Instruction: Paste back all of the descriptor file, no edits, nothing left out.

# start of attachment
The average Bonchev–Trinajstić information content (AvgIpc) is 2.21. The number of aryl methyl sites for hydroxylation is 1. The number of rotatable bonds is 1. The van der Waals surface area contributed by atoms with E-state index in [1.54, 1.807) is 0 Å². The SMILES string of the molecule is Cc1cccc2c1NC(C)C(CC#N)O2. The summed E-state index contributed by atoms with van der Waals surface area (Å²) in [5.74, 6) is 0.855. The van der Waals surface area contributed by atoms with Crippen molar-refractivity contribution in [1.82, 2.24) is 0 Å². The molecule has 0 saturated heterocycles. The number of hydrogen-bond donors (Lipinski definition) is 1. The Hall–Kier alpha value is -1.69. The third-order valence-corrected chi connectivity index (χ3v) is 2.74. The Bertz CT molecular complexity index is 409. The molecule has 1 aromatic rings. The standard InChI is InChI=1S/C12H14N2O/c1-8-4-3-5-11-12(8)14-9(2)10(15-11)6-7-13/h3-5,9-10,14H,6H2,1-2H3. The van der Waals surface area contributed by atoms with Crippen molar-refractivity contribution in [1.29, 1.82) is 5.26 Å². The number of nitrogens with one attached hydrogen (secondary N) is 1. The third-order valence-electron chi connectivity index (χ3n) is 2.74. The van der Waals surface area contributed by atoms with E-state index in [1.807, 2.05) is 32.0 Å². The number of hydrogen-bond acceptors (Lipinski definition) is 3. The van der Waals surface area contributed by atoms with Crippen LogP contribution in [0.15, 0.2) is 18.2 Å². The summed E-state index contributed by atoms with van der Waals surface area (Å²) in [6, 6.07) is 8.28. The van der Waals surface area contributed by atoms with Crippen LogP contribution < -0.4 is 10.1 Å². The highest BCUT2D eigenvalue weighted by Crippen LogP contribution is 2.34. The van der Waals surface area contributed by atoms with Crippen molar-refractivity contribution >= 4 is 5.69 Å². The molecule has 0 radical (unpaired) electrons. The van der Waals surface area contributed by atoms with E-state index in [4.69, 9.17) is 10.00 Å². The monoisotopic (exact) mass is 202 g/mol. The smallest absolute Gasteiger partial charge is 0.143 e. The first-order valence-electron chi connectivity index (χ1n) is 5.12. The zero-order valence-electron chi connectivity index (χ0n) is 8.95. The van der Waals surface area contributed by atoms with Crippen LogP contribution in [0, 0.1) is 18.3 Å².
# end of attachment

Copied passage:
The average Bonchev–Trinajstić information content (AvgIpc) is 2.21. The number of aryl methyl sites for hydroxylation is 1. The number of rotatable bonds is 1. The van der Waals surface area contributed by atoms with E-state index in [1.54, 1.807) is 0 Å². The SMILES string of the molecule is Cc1cccc2c1NC(C)C(CC#N)O2. The summed E-state index contributed by atoms with van der Waals surface area (Å²) in [5.74, 6) is 0.855. The van der Waals surface area contributed by atoms with Crippen molar-refractivity contribution in [1.82, 2.24) is 0 Å². The molecule has 0 saturated heterocycles. The number of hydrogen-bond donors (Lipinski definition) is 1. The Hall–Kier alpha value is -1.69. The third-order valence-corrected chi connectivity index (χ3v) is 2.74. The Bertz CT molecular complexity index is 409. The molecule has 1 aromatic rings. The standard InChI is InChI=1S/C12H14N2O/c1-8-4-3-5-11-12(8)14-9(2)10(15-11)6-7-13/h3-5,9-10,14H,6H2,1-2H3. The van der Waals surface area contributed by atoms with Crippen molar-refractivity contribution in [1.29, 1.82) is 5.26 Å². The number of nitrogens with one attached hydrogen (secondary N) is 1. The third-order valence-electron chi connectivity index (χ3n) is 2.74. The van der Waals surface area contributed by atoms with E-state index in [1.807, 2.05) is 32.0 Å². The number of hydrogen-bond acceptors (Lipinski definition) is 3. The van der Waals surface area contributed by atoms with Crippen LogP contribution in [0.15, 0.2) is 18.2 Å². The summed E-state index contributed by atoms with van der Waals surface area (Å²) in [6, 6.07) is 8.28. The van der Waals surface area contributed by atoms with Crippen LogP contribution < -0.4 is 10.1 Å². The highest BCUT2D eigenvalue weighted by Crippen LogP contribution is 2.34. The van der Waals surface area contributed by atoms with Crippen molar-refractivity contribution >= 4 is 5.69 Å². The molecule has 0 radical (unpaired) electrons. The van der Waals surface area contributed by atoms with E-state index in [4.69, 9.17) is 10.00 Å². The monoisotopic (exact) mass is 202 g/mol. The smallest absolute Gasteiger partial charge is 0.143 e. The first-order valence-electron chi connectivity index (χ1n) is 5.12. The zero-order valence-electron chi connectivity index (χ0n) is 8.95. The van der Waals surface area contributed by atoms with Crippen LogP contribution in [0, 0.1) is 18.3 Å².